Whether it was businesses adjusting to new ways to deliver their products or residents learning how to be social while staying healthy, the emergence of the COVID-19 pandemic significant disrupted life in Milwaukee County.

For many, those disruptions magnified already existing problems with addiction, finances, and even interpersonal relationships between family, friends, and neighbors. Even though we’ve made progress on re-opening Milwaukee County and containing the spread of the disease, we still see the consequences of the pandemic manifest in community violence, drug overdoses, and mental health crises.

The time has come to heal our community and to re-build a better and more resilient Milwaukee. There is no magic formula; no instant fix to the crises we’re facing; but I do believe there is a path to solving. One that springs from all members of the community utilizing every means available to them, respectively. Milwaukee County continues to use the limited resources at our disposal to address public safety needs, but partnership with the state is needed to address the scope of what it takes to keep the public safe.

In 2022, Milwaukee County invested nearly $7 million in American Rescue Plan Act funding to address community violence via additional trauma & crisis response resources, expanding youth mentor fellowship programs, and investing in physical improvements like removing vacant buildings in our parks to prevent crime through environmental design.

Milwaukee County faces significant financial needs to support the public safety continuum. The continuum spans from community-based prevention to law enforcement response to pretrial supervision to court processing to finally safe and successful reentry. The public safety continuum is only as strong as its weakest link, we need every aspect of the continuum adequately funded to keep our streets safe and our neighborhoods healthy. However, the growing costs for state-mandated services and staffing issues continue to negatively impact the county’s ability to effectively address these on-going challenges to public safety. Sustainable resources are critical to continue these investments and address historic deficiencies, which have been exacerbated over the past two years.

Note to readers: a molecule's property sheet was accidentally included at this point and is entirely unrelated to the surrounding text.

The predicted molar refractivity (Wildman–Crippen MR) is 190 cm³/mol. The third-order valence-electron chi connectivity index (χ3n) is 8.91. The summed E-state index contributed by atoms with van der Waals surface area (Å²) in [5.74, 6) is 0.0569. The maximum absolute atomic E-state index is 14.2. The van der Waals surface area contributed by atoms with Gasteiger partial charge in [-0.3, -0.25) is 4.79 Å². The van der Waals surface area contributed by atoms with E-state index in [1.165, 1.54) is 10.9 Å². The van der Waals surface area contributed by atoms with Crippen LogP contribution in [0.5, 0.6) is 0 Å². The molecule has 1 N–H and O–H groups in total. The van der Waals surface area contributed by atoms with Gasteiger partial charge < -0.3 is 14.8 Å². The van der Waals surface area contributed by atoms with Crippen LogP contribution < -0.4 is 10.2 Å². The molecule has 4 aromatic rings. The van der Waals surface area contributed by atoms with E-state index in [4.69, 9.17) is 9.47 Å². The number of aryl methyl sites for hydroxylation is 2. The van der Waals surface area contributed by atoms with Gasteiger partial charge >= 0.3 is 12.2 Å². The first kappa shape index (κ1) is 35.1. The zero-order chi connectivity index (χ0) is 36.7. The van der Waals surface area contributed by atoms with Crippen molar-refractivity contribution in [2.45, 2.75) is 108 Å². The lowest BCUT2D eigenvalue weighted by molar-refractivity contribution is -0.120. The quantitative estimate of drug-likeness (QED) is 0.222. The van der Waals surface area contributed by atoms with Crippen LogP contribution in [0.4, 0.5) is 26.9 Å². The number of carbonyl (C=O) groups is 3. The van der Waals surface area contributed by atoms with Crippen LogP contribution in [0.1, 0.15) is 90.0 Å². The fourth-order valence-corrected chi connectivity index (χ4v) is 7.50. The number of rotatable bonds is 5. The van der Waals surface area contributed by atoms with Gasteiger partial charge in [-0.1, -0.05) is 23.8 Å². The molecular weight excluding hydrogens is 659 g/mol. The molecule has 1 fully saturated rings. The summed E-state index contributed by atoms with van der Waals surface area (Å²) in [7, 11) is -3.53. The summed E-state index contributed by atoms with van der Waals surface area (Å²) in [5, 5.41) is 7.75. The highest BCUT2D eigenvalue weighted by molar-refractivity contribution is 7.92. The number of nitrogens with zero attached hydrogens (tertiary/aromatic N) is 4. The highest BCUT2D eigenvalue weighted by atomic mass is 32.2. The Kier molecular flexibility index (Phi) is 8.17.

The county is subsidizing the cost of state mandated services that span the entire public safety continuum, and in recent years we’ve used federal dollars to address existing funding gaps within the continuum. In 2023, Milwaukee County will subsidize Circuit Court operations, District Attorney operations, and Pre-trial Services with local tax levy dollars totaling $37 million.

Overall, Milwaukee County budgeted $135 million in local levy to support mandated service areas, including $50.6 million for the Milwaukee County Sheriff’s Office, $54.7 million for the Community Reintegration Center, $18 million for youth corrections, $2 million for the medical examiner, and $9.9 million for the Office of Emergency Management.

State resources have been critical in assisting Milwaukee County’s efforts to address challenges to the public safety continuum like reducing and eliminating the backlog in our courts, which existed before the pandemic. The services provided through one-time ARPA funding will need to continue in order to support critical state operations, along with additional investments into the system to adequately address public safety concerns and reduce the cost of state mandated services on Milwaukee County’s levy.

To keep public safety a top priority, Milwaukee County needs a strong partnership with the state of Wisconsin to bring new, additional revenue to continue to fund services along the public safety continuum. We are ready to be a strong partner with our leaders in Madison to ensure the safety of residents living in all 19 municipalities within Milwaukee County.

David Crowley, Milwaukee County Executive

Lee Matz